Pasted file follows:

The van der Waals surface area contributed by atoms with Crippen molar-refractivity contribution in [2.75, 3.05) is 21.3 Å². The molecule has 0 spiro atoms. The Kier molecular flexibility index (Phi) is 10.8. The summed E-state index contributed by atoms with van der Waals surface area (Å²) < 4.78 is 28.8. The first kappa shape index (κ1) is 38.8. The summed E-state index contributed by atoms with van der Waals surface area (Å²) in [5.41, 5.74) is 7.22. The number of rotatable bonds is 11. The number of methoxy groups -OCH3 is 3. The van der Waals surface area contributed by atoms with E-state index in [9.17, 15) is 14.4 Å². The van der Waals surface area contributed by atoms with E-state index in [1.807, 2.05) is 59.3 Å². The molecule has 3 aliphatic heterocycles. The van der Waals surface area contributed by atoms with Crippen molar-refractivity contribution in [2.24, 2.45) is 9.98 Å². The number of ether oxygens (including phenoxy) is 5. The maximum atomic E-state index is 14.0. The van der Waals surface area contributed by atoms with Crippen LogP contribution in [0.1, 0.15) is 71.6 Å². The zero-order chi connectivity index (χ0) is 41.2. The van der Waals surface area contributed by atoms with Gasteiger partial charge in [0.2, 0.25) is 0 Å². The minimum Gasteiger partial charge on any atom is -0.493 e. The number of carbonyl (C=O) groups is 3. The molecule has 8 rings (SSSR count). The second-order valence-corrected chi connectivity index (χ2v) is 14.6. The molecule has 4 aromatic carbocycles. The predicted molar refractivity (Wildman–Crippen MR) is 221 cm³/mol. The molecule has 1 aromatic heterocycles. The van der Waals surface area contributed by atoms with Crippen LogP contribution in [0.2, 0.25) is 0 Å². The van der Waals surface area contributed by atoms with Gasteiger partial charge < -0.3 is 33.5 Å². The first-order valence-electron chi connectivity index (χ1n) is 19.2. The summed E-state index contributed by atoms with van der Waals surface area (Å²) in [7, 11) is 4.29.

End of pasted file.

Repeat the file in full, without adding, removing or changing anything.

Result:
The van der Waals surface area contributed by atoms with Crippen molar-refractivity contribution in [2.75, 3.05) is 21.3 Å². The molecule has 0 spiro atoms. The Kier molecular flexibility index (Phi) is 10.8. The summed E-state index contributed by atoms with van der Waals surface area (Å²) < 4.78 is 28.8. The first kappa shape index (κ1) is 38.8. The summed E-state index contributed by atoms with van der Waals surface area (Å²) in [5.41, 5.74) is 7.22. The number of rotatable bonds is 11. The number of methoxy groups -OCH3 is 3. The van der Waals surface area contributed by atoms with E-state index in [9.17, 15) is 14.4 Å². The van der Waals surface area contributed by atoms with E-state index in [1.807, 2.05) is 59.3 Å². The molecule has 3 aliphatic heterocycles. The van der Waals surface area contributed by atoms with Crippen molar-refractivity contribution in [2.24, 2.45) is 9.98 Å². The number of ether oxygens (including phenoxy) is 5. The maximum atomic E-state index is 14.0. The van der Waals surface area contributed by atoms with Crippen LogP contribution in [0.1, 0.15) is 71.6 Å². The zero-order chi connectivity index (χ0) is 41.2. The van der Waals surface area contributed by atoms with Gasteiger partial charge in [0.2, 0.25) is 0 Å². The minimum Gasteiger partial charge on any atom is -0.493 e. The number of carbonyl (C=O) groups is 3. The molecule has 8 rings (SSSR count). The second-order valence-corrected chi connectivity index (χ2v) is 14.6. The molecule has 4 aromatic carbocycles. The predicted molar refractivity (Wildman–Crippen MR) is 221 cm³/mol. The molecule has 1 aromatic heterocycles. The van der Waals surface area contributed by atoms with Crippen LogP contribution in [0.2, 0.25) is 0 Å². The van der Waals surface area contributed by atoms with Gasteiger partial charge < -0.3 is 33.5 Å². The first-order valence-electron chi connectivity index (χ1n) is 19.2. The summed E-state index contributed by atoms with van der Waals surface area (Å²) in [7, 11) is 4.29.